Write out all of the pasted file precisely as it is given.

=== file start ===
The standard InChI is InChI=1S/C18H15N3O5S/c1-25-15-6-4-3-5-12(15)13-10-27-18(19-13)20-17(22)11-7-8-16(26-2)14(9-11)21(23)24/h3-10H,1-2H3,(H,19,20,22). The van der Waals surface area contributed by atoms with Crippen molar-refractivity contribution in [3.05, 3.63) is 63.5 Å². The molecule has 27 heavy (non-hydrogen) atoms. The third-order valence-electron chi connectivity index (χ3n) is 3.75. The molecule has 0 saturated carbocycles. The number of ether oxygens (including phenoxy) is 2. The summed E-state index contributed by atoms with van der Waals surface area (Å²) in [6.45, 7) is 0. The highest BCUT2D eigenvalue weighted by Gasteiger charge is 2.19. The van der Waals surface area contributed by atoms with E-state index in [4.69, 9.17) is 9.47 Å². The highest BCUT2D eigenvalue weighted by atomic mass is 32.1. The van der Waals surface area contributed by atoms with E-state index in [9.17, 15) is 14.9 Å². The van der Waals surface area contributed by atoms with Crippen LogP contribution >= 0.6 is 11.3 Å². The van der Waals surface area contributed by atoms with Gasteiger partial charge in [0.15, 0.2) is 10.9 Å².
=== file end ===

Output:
The standard InChI is InChI=1S/C18H15N3O5S/c1-25-15-6-4-3-5-12(15)13-10-27-18(19-13)20-17(22)11-7-8-16(26-2)14(9-11)21(23)24/h3-10H,1-2H3,(H,19,20,22). The van der Waals surface area contributed by atoms with Crippen molar-refractivity contribution in [3.05, 3.63) is 63.5 Å². The molecule has 27 heavy (non-hydrogen) atoms. The third-order valence-electron chi connectivity index (χ3n) is 3.75. The molecule has 0 saturated carbocycles. The number of ether oxygens (including phenoxy) is 2. The summed E-state index contributed by atoms with van der Waals surface area (Å²) in [6.45, 7) is 0. The highest BCUT2D eigenvalue weighted by Gasteiger charge is 2.19. The van der Waals surface area contributed by atoms with E-state index in [4.69, 9.17) is 9.47 Å². The highest BCUT2D eigenvalue weighted by atomic mass is 32.1. The van der Waals surface area contributed by atoms with E-state index in [9.17, 15) is 14.9 Å². The van der Waals surface area contributed by atoms with Crippen LogP contribution >= 0.6 is 11.3 Å². The van der Waals surface area contributed by atoms with Gasteiger partial charge in [0.15, 0.2) is 10.9 Å².